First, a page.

Anglers targeting trout will find optimum conditions as streams have cleared up and are returning to normal flows. Wooly buggers, various streamers and nymphs will be flies of choice for fly fishermen, while spinners and small minnow imitation crank baits will be the spin fisherman's favorites. With the weather warming up the opener is looking good, according to Bob Hujik, western District Supervisor - Bureau of Fisheries Management.

SOURCE: Wisconsin DNR

DNR urges extreme caution on late-season ice

Lakes in every part of Minnesota are experiencing later-than-usual ice-out, but temperatures are rising and the Department of Natural Resources reminds anyone venturing onto remaining ice to use extreme caution – or stay off altogether.
During the past week, conservation officers throughout the state report deteriorating ice conditions and instances of people and equipment falling through.
“Just because you can access a lake doesn’t mean it’s safe to do so,” said Rodmen Smith, director of the DNR Enforcement Division. “Ice this time of year is dangerously deceptive and can change markedly in a matter of minutes – and within just a few feet.”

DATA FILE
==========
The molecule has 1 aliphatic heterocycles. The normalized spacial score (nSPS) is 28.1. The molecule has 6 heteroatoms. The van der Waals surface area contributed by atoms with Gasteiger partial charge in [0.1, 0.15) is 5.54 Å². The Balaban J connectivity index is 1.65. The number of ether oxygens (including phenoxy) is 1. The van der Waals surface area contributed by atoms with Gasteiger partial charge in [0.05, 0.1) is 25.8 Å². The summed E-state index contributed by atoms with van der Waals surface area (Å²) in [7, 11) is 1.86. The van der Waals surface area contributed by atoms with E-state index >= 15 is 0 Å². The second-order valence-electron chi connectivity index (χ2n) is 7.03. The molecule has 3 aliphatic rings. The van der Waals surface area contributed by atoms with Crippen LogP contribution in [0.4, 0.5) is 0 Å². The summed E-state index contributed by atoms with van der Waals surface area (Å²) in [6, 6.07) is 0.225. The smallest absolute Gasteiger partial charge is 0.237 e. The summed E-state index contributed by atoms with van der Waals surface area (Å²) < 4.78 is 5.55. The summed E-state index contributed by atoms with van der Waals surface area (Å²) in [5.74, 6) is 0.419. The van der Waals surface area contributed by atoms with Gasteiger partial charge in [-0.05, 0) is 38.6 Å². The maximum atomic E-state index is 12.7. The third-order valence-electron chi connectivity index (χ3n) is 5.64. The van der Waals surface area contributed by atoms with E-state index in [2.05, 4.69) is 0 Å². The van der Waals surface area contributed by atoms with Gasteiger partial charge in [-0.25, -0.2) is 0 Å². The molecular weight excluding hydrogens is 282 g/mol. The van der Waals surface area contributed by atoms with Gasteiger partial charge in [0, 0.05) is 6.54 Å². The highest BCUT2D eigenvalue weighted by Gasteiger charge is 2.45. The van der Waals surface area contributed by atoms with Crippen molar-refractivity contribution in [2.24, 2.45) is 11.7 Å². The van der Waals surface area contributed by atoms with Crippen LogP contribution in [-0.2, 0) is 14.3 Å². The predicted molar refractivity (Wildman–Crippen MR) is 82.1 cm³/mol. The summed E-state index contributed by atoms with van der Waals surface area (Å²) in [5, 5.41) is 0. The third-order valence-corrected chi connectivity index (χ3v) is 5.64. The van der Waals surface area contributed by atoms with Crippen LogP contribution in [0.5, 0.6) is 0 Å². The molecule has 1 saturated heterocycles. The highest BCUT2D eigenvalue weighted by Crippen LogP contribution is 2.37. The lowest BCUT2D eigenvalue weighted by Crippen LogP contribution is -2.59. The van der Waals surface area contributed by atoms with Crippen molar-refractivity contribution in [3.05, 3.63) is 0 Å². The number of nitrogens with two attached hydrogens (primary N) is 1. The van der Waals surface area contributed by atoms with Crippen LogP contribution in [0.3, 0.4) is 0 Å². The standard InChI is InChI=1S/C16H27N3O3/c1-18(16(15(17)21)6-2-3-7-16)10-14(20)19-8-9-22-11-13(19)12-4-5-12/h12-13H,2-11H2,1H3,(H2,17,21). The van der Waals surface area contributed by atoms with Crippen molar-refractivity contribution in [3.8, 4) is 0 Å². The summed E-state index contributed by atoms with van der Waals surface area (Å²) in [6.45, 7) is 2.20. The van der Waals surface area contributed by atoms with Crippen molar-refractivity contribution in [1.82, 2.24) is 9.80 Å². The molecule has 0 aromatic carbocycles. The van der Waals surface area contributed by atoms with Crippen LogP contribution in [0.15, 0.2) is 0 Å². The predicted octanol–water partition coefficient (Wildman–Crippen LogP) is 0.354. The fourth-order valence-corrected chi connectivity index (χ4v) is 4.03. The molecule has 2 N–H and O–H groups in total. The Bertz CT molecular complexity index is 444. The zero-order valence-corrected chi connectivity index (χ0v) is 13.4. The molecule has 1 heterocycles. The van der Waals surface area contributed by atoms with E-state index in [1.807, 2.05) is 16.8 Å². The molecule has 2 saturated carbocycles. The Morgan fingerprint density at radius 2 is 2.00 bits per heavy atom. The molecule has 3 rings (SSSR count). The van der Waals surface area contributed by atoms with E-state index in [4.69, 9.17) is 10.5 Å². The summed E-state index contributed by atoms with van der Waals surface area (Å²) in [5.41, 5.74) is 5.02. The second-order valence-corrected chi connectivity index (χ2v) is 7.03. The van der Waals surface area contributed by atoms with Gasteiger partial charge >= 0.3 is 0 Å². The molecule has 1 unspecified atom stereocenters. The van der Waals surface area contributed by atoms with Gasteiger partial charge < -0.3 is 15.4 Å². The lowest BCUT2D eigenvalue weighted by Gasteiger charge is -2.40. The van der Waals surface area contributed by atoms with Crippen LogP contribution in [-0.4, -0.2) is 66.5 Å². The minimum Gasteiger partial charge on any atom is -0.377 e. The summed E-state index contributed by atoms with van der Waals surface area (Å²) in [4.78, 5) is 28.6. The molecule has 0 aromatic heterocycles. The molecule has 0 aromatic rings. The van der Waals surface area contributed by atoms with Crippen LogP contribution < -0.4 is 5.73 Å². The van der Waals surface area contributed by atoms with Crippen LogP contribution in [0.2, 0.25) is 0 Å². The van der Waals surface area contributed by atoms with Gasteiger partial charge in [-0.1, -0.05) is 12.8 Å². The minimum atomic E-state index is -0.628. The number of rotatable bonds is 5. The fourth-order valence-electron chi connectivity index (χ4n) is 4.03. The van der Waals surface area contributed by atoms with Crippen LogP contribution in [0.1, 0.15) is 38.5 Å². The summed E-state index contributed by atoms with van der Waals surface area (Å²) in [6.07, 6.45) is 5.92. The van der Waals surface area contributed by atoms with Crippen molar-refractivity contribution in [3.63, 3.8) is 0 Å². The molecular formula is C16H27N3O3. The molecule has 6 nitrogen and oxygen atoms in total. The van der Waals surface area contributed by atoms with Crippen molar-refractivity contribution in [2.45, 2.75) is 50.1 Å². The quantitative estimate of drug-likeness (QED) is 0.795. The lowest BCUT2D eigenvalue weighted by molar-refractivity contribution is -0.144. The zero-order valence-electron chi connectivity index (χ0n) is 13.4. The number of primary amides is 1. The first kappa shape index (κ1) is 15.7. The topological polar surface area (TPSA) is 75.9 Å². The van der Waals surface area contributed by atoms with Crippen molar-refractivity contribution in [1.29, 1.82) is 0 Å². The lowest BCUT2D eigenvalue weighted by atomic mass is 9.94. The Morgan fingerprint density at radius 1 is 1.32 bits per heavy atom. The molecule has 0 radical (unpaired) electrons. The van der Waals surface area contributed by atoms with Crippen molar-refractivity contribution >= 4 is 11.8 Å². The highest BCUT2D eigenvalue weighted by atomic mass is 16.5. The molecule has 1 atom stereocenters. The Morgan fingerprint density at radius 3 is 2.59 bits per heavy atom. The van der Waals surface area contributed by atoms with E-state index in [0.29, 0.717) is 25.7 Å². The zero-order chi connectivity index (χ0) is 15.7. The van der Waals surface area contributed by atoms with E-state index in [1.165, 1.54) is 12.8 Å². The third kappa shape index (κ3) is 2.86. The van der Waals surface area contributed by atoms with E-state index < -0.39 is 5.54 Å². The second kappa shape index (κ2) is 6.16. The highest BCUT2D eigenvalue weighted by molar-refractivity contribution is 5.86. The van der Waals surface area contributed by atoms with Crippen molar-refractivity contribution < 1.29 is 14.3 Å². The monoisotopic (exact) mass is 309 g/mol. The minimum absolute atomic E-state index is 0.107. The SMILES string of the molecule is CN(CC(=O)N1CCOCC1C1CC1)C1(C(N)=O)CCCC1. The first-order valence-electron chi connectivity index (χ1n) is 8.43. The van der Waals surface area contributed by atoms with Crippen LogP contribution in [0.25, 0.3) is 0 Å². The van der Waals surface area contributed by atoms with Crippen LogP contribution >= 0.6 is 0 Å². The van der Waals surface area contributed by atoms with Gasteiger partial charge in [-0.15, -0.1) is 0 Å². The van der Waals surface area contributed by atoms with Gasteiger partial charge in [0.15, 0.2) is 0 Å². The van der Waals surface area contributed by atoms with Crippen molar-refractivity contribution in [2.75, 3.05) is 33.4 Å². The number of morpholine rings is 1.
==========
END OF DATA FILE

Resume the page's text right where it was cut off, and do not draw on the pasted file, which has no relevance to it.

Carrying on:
So far during the 2017-2018 ice season, there have been six ice-related fatalities in Minnesota. All involved people breaking through while riding a recreational vehicle, and the most recent occurred April 23, in St. Louis County.
Anyone who heads onto the ice this time of year should use a chisel to check the strength of the ice frequently and be sure to wear a life jacket or float coat, according to Lisa Dugan, DNR boat and water safety outreach coordinator. Adults also should be vigilant about keeping children away from ice and open water unless they’re accompanied by a responsible adult.
For more safety tips, see the DNR’s ice safety page.

SOURCE: Minnesota DNR


Minnesota, Wisconsin DNRs to discuss Mississippi bag, size limits

Minnesota and Wisconsin natural resources departments will hold five public input meetings in mid-May to kick off a multi-state review of bag and size limits for gamefish on the Mississippi River between Hastings, MN, and the Iowa border.  
The public meetings will be held from 6 to 9 p.m. as follows:
* Monday, May 14, Twin Bluff Middle School, 2120 Twin Bluff Road, Red Wing, MN.
* Tuesday, May 15, Wabasha-Kellogg High School, 2113 Hiawatha Drive, Wabasha, MN.
* Wednesday, May 16, Prairie du Chien City Hall, 214 E. Blackhawk Drive, Prairie du Chien, WI.
* Thursday, May 17, WI DNR Service Center, 3550 Mormon Coulee Road, La Crosse, WI.
* Tuesday, May 22, Winona Middle School, 1570 Homer Road, Winona, MN.